It has been my experience that people who identify themselves as free improvisers don’t necessarily feel the need to identify and categorize the music specifically as jazz. In fact, many distance themselves from the label entirely. My question is, what does it do to categorize this music as jazz? Perhaps it changes people’s opinions about it (positively and negatively), or maybe to label it “not jazz” serves to shore up the boundaries of what jazz is by some people’s measures. I think both are true, but believe that by categorizing free improvisation as jazz it runs the risk of being misunderstood. For example, free improvisation cannot necessarily be evaluated by many of the same criteria that might be appropriate  for bebop or swing styles, e.g., swing feel, playing the changes, and motivic development to name a few. Instead, assessment for free improvisation may rely more on factors such as how well performers inter-relate, how do performers move from section to section, and how effectively do performers of free improvisation create textures. Development of a player’s technical language, that is, his or her personal vocabulary of contemporary sounds, is also a possible area for evaluation. Also, if free improvisation is labeled as jazz the label itself may become a subtle barrier for musicians who might improvise but who do not play jazz or have jazz backgrounds. Why should free improvisation be so exclusive? This, I feel,  is one of the basic problems of teaching improvised music  in most colleges and universities (and certainly in students in high school  and even younger): the tacet assumption that improvisation equals jazz, and if you don’t play a “jazz” instrument, i.e., a standard big band instrument, you are excluded from participating not only in jazz traditions, but improvisation entirely! I've seen this happen with many of my high school aged flute students.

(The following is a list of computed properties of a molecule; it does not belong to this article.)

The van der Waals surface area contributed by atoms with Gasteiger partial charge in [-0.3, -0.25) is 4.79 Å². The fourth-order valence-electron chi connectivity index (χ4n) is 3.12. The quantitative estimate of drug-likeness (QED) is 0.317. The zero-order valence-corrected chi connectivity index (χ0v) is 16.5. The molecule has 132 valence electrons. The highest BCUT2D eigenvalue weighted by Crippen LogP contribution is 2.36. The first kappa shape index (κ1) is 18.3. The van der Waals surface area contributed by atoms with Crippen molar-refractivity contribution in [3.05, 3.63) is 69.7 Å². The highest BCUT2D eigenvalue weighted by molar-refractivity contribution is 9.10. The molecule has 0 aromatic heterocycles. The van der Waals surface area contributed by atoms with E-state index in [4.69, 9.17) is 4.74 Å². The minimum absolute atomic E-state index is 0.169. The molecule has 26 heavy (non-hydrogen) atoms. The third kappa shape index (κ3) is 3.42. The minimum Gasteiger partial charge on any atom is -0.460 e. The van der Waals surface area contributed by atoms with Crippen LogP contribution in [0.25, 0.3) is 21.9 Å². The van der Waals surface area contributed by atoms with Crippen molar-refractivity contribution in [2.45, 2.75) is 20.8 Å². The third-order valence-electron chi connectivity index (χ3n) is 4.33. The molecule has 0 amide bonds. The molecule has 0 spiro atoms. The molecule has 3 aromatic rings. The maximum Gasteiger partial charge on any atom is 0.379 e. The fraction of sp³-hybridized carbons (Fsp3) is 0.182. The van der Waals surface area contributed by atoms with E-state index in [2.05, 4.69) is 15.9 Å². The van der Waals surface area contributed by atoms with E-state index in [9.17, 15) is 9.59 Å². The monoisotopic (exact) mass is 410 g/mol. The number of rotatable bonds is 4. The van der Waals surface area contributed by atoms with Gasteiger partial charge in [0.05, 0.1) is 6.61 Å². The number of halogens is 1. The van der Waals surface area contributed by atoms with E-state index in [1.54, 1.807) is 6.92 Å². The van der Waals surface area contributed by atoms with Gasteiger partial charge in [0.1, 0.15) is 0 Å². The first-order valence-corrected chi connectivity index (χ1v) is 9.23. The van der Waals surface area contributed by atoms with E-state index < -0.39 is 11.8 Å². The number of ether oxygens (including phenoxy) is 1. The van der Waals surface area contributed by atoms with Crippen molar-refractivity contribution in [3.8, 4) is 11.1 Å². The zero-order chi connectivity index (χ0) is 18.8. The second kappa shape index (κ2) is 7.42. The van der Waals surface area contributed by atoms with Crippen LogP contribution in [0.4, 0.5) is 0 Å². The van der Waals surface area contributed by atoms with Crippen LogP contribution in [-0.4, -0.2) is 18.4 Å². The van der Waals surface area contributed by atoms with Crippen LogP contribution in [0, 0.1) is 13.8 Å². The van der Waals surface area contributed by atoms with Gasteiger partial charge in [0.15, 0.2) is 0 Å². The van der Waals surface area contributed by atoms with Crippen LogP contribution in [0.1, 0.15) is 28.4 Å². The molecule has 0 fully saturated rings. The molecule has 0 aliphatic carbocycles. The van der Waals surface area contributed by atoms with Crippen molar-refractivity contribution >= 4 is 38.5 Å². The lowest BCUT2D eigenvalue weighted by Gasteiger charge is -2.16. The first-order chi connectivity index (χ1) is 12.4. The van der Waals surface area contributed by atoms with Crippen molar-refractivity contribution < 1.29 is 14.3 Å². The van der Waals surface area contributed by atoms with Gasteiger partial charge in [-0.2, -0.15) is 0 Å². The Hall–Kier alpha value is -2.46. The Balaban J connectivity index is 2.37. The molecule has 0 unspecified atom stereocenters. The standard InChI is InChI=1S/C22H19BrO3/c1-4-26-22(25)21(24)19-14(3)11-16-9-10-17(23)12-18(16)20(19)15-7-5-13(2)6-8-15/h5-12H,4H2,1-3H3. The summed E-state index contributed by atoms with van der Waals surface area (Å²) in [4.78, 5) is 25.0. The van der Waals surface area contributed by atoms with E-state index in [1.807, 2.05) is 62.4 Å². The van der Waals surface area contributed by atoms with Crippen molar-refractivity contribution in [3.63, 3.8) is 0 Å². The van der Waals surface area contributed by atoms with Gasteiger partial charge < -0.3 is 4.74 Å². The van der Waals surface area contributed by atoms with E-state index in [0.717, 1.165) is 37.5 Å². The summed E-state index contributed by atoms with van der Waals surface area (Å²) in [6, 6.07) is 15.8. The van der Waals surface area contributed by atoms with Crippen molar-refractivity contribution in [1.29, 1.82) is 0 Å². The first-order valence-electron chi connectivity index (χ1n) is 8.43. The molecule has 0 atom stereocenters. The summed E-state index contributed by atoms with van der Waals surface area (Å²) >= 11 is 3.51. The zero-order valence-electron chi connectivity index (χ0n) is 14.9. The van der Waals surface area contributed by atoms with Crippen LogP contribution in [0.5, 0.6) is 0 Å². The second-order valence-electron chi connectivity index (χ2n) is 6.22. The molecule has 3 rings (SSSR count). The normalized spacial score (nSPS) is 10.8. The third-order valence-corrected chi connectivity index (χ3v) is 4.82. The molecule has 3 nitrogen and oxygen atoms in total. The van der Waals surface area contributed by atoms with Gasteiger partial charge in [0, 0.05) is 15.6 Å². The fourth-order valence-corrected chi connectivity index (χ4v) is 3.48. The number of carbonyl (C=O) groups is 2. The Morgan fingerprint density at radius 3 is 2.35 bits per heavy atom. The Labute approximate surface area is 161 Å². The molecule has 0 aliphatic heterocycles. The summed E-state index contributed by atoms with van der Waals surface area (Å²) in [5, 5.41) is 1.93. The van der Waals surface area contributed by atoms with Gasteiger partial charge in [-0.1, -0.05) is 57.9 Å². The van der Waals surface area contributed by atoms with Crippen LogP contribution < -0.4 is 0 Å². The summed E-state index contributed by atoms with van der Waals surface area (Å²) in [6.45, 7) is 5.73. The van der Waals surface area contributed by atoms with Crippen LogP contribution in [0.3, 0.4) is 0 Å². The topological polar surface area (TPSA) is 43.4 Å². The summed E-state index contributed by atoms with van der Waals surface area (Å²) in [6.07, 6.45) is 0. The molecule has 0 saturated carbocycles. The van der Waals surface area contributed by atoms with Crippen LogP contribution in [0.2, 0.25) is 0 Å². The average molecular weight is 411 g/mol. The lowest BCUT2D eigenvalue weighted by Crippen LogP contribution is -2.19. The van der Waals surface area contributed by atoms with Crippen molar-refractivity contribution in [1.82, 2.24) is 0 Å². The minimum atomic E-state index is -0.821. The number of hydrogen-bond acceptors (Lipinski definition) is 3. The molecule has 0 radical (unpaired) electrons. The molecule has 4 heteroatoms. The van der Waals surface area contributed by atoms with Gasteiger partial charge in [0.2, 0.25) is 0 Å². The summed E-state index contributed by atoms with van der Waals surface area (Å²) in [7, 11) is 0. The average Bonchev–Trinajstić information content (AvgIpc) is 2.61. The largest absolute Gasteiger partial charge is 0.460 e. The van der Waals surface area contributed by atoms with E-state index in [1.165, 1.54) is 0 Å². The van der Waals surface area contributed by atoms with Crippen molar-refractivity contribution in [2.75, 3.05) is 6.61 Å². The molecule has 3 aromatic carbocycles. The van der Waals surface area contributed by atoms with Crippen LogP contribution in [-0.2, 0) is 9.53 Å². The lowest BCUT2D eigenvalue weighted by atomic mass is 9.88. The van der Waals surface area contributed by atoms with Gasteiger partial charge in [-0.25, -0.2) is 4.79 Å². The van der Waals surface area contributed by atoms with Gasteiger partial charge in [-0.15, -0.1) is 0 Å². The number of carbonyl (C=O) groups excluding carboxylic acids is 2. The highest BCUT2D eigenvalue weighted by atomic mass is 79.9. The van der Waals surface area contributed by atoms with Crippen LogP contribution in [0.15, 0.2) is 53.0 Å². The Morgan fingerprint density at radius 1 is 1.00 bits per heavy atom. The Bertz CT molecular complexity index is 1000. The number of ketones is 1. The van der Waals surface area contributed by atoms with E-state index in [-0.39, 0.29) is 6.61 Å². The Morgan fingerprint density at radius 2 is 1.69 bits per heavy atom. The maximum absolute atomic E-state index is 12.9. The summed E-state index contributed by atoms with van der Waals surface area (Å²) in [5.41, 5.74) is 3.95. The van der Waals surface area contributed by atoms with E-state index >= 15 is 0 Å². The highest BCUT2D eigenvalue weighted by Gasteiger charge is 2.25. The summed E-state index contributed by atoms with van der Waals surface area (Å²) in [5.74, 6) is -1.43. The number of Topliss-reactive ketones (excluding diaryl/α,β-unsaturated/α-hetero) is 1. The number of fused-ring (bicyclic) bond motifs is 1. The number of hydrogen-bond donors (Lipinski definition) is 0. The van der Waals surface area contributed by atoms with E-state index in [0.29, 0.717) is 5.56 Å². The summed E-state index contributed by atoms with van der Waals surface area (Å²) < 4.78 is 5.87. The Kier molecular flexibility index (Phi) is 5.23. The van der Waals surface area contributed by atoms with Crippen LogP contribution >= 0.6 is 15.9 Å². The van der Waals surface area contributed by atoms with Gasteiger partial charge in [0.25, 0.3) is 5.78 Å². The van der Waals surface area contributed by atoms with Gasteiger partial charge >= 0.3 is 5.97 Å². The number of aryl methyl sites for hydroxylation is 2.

In light of all of these things, I think it would be helpful for all of us, performers, educators, and listeners alike, to broaden our listening and involvement in improvised music. To help in this, there are organizations that promote improvised music such as ISIM and the Creative Music Guild. I am most familiar with them, but I'm certain there are many others across the globe. It's important to remember that there exists a vast network of performers from all backgrounds who participate in improvised music making. These artists may not be well-known celebrities, but many of them have been slogging it out for years, perfecting their craft, and bringing amazing sounds to the world. Seek them out, they are well worth listening to!